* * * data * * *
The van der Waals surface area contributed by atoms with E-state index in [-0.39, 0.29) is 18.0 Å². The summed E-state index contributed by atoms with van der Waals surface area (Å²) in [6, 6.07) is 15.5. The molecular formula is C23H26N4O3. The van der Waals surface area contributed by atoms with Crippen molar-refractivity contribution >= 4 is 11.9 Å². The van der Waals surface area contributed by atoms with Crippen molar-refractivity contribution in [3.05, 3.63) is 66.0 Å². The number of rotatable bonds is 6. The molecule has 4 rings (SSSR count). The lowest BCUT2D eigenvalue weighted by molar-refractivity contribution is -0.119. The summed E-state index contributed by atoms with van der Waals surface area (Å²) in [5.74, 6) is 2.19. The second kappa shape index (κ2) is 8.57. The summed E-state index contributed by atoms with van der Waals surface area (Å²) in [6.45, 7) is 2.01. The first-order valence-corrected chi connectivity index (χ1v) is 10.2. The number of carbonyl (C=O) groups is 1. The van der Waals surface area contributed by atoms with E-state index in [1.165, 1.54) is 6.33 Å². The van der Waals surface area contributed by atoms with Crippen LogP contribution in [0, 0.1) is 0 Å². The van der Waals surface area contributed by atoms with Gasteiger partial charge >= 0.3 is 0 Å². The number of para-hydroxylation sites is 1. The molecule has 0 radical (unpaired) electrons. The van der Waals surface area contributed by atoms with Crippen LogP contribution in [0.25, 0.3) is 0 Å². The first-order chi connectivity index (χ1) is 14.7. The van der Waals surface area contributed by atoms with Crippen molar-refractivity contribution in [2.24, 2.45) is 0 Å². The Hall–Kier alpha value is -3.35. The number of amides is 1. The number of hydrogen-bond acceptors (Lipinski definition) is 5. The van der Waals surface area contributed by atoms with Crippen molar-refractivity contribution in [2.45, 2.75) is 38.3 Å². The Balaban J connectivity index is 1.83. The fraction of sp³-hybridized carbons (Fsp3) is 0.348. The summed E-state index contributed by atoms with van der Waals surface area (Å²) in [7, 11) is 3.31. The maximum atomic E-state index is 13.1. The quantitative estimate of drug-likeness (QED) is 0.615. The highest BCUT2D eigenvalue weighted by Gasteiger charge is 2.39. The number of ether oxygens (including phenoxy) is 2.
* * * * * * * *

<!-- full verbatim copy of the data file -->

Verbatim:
The van der Waals surface area contributed by atoms with E-state index in [-0.39, 0.29) is 18.0 Å². The summed E-state index contributed by atoms with van der Waals surface area (Å²) in [6, 6.07) is 15.5. The molecular formula is C23H26N4O3. The van der Waals surface area contributed by atoms with Crippen molar-refractivity contribution >= 4 is 11.9 Å². The van der Waals surface area contributed by atoms with Crippen molar-refractivity contribution in [3.05, 3.63) is 66.0 Å². The number of rotatable bonds is 6. The molecule has 4 rings (SSSR count). The lowest BCUT2D eigenvalue weighted by molar-refractivity contribution is -0.119. The summed E-state index contributed by atoms with van der Waals surface area (Å²) in [5.74, 6) is 2.19. The second kappa shape index (κ2) is 8.57. The summed E-state index contributed by atoms with van der Waals surface area (Å²) in [6.45, 7) is 2.01. The first-order valence-corrected chi connectivity index (χ1v) is 10.2. The number of carbonyl (C=O) groups is 1. The van der Waals surface area contributed by atoms with E-state index in [1.165, 1.54) is 6.33 Å². The van der Waals surface area contributed by atoms with Crippen LogP contribution in [0, 0.1) is 0 Å². The van der Waals surface area contributed by atoms with Gasteiger partial charge >= 0.3 is 0 Å². The number of para-hydroxylation sites is 1. The molecule has 0 radical (unpaired) electrons. The van der Waals surface area contributed by atoms with Crippen LogP contribution in [0.25, 0.3) is 0 Å². The first-order chi connectivity index (χ1) is 14.7. The van der Waals surface area contributed by atoms with Crippen molar-refractivity contribution in [2.24, 2.45) is 0 Å². The Hall–Kier alpha value is -3.35. The number of amides is 1. The number of hydrogen-bond acceptors (Lipinski definition) is 5. The van der Waals surface area contributed by atoms with Crippen molar-refractivity contribution in [2.45, 2.75) is 38.3 Å². The Balaban J connectivity index is 1.83. The fraction of sp³-hybridized carbons (Fsp3) is 0.348. The summed E-state index contributed by atoms with van der Waals surface area (Å²) in [7, 11) is 3.31. The maximum atomic E-state index is 13.1. The quantitative estimate of drug-likeness (QED) is 0.615. The highest BCUT2D eigenvalue weighted by Gasteiger charge is 2.39. The number of ether oxygens (including phenoxy) is 2.